I’m going to have a hard time ever voting for a Democrat even if the opposing Republican candidate was incredibly flawed. However, I will gladly use ride-sharing services like Lyft (NASDAQ:LYFT) or Uber (NYSE:UBER). These companies, despite their many shortcomings, represent the ingenuity that has driven America to unprecedented economic power. Unfortunately, misguided lawmakers are hurting both Lyft stock specifically and freedom of commerce broadly.
The sad thing is, I really do want to vote for a Democrat in 2020. Among the everyday muck in the campaign trail, entrepreneur Andrew Yang struck a nerve with me. Completely thinking outside the box, Yang’s policies are profound and visionary. Furthermore, as an Asian American, I identify with his worldview and how he fits into the wider American narrative.
But Yang’s political party’s ineptitude that threatens the LYFT stock price is the very reason I can’t vote for him. Doing so would go against everything that I and millions of Americans stand for.
If you haven’t caught on, I’m referencing California’s devastating Assembly Bill 5, or AB5 for short. Signed into law by Governor Gavin Newsom, AB5 essentially reclassifies an estimated two million California workers as employees. It has a direct impact on Lyft stock because the underlying company’s drivers are independent contractors.
The law will go into effect Jan. 1, 2020. As you might imagine, it’s one of the biggest clouds hanging over the LYFT stock price.
Huge Cost Impositions on Lyft Stock
Typically, I don’t defend big businesses – especially disruptive ones – over the voice of the common worker. Primarily, I identify with the common worker more than I identify with a corporate fat cat. But with AB5 and its Democratic supporters, they’re completely in the wrong.
Underlining the relationship between ride-sharing companies and their clients is a choice. The drivers chose to use their cars as a ride-sharing platform. I chose to accept such services.
Do risks in this relationship exist? Absolutely! You don’t have to look far to find nightmarish stories about LYFT and Uber rides gone awry. Furthermore, the regulatory environment around ride sharing is ambiguous. That really comes into play if, heaven forbid, you’re injured or otherwise damaged in a ride-sharing incident.
However, consumers accept these risks. If instead consumers wanted the protections of a traditional taxi service, they can pony up for one. But as the Pew Research Center reported, an increasing number of Americans are using ride-sharing services.
Left alone, the LYFT stock price should rise as consumers vote with their butts and their wallets.
Unfortunately, politicians can’t leave well enough alone. By forcing the reclassification of independent contractors, sector companies must now incur costs associated with employer-employee relationships. Barclays specified the following:
Beyond higher wages, ride-hailing companies would be responsible for half (6.2%) of employees’ Social Security and Medicare (1.45%) tax, as well as the costs for administering any employee benefits (e.g., health care and 401ks)…
And don’t believe that this is just a crazy California issue. New Jersey introduced bills that virtually mimic AB5. Additionally, New York, Colorado, Oregon, and Washington are actively considering imposing similar laws.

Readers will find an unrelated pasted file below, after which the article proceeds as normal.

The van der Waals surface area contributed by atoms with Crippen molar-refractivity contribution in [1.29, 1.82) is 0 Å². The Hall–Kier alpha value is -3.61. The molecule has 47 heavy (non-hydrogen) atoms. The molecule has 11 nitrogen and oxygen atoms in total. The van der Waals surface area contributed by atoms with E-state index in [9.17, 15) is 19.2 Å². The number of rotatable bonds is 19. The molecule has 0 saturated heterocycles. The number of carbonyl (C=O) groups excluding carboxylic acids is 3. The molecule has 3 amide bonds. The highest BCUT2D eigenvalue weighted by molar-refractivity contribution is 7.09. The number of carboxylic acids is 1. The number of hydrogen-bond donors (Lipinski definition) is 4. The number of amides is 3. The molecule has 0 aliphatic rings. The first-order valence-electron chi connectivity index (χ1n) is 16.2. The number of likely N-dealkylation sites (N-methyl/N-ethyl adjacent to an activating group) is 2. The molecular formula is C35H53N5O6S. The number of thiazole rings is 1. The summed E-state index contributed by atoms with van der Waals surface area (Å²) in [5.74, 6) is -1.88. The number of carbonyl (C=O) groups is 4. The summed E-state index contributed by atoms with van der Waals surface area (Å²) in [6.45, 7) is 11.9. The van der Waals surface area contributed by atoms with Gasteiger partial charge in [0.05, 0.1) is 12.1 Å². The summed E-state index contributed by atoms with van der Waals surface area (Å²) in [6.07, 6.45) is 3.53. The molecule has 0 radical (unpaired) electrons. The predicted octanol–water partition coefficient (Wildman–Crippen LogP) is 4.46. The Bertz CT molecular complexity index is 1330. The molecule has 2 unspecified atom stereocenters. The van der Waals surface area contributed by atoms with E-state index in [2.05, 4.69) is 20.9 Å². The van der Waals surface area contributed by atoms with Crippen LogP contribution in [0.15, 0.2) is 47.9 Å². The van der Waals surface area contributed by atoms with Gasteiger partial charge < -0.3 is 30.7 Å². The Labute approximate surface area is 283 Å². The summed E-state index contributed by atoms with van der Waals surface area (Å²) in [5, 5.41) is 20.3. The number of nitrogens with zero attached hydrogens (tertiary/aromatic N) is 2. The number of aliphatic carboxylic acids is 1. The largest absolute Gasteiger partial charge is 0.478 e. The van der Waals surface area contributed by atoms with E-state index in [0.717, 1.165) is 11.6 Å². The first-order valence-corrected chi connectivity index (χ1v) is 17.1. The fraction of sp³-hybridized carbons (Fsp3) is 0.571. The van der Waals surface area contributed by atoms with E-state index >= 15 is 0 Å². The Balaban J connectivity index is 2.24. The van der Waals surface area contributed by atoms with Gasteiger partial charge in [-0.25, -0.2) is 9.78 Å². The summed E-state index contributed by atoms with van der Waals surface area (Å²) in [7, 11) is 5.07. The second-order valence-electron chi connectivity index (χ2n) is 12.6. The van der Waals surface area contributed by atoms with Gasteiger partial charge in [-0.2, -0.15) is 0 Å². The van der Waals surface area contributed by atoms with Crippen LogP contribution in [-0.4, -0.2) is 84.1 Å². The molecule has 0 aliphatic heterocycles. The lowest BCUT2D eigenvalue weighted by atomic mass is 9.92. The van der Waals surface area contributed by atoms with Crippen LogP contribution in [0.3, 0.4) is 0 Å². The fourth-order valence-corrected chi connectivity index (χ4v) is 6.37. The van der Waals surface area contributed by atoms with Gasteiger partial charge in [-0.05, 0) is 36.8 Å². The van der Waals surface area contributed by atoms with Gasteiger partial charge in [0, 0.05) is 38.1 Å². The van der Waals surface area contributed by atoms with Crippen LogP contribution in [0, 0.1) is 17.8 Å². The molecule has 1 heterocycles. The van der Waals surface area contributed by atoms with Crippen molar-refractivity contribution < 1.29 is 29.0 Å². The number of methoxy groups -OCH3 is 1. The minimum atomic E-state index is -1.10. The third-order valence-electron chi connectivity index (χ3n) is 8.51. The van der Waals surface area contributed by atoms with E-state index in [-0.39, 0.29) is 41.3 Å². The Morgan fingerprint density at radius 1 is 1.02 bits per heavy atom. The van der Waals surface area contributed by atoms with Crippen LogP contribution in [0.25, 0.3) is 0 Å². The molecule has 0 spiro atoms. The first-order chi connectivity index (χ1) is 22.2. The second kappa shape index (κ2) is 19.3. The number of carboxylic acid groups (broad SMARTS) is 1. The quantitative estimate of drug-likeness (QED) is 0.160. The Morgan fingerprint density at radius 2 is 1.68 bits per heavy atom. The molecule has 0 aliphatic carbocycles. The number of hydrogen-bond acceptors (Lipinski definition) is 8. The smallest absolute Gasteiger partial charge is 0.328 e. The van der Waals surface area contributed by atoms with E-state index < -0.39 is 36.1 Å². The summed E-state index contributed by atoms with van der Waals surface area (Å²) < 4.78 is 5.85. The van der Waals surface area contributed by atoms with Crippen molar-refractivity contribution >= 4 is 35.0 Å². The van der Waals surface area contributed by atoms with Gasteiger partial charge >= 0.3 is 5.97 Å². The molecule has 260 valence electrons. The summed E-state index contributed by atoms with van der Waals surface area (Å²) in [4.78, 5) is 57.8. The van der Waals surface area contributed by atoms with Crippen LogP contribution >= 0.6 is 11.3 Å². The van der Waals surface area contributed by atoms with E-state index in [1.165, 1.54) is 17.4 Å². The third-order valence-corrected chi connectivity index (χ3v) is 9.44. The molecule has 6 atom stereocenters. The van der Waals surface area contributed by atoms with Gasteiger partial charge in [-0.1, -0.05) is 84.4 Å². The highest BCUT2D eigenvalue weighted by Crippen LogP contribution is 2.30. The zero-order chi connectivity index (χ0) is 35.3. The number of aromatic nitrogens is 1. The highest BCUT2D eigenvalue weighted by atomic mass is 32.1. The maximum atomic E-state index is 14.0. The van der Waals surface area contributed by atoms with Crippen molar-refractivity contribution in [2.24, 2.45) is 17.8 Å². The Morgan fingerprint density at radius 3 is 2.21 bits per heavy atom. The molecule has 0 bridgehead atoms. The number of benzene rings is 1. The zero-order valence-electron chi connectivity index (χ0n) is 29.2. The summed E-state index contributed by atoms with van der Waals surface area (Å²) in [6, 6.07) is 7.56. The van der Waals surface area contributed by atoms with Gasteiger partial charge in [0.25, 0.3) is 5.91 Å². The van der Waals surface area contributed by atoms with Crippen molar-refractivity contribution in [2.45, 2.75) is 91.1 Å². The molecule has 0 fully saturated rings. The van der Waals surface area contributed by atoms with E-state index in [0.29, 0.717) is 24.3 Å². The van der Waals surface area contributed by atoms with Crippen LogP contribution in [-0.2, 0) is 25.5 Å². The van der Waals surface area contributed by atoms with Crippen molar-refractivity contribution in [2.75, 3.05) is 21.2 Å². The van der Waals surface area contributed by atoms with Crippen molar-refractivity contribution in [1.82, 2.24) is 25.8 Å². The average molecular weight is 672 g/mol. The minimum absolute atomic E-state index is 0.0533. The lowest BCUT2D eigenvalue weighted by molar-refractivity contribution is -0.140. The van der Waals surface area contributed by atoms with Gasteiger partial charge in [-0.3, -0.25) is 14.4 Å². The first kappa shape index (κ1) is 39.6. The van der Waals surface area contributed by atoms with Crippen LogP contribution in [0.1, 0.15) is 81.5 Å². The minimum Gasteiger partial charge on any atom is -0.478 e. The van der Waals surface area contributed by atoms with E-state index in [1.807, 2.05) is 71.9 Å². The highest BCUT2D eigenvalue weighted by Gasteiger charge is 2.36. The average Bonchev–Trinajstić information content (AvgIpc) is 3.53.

This isn’t just about Lyft stock. Incompetent politicians want to destroy the gig economy.
What Happened to Our Freedoms?
For the most part, I believe that politics is a giant farce. Neither the left nor the right truly care about the hardworking American citizen. Well, that’s not entirely true. Every election cycle, politicians attempt to tug at our heartstrings.
Ultimately, though, as long as no piece of legislation disrupts my ability to live my life, I don’t care who’s in office. But this new breed of activist Democrats, such as California’s Gavin Newsom, are making me think I made a mistake becoming an American citizen.
While I appreciate basic freedoms of speech and religion and all that jazz, what good is it without freedom of commerce? In other words, if I can’t make a living – because believe me, being an employee is not a high-probability pathway to financial independence – I won’t care about any other freedom or privilege.
What confuses me the most is that Democrats supposedly defend personal liberties. In the incredibly contentious issue of abortion, Democrats staunchly support a woman’s right to choose. Well, how about a worker’s right to choose how she or he works?
According to this logic, I’m too stupid to forge my own path in life. Therefore, I need big government to help me.
The Catalyst for Ride Sharing
I’ve injected myself into this story for a reason: I want you to see that not everyone in the gig economy feels exploited. Moreover, I make it a point to chit-chat with my Uber drivers. Not a single one gave the impression that they hated their gig. In fact, many valued the flexibility such opportunities provide.
And if we didn’t have this ridiculous AB5 law that’s rippling throughout the U.S., we could talk about the fundamental paradigm shift that Lyft stock offers. Instead, politicians (mostly liberal ones) seem like they are angling to destroy the natural progression of economic and technological innovation.
Despite AB5, though, I’m generally bullish on Lyft stock and its counterpart Uber. That’s because the American electorate must surely see how detrimental this law and similar proposals are. From stay-at-home moms to small businesses to big corporations, a massive segment of the economy depends on non-traditional working relationships.
Long story short, I’ll be stunned if opponents of reclassification fail in their efforts to overturn this economic fascism. In the meantime, I’m going to vote for the opposite of Andrew Yang: a white man who doesn’t like (or apparently know) math.
As of this writing, Josh Enomoto did not hold a position in any of the aforementioned securities.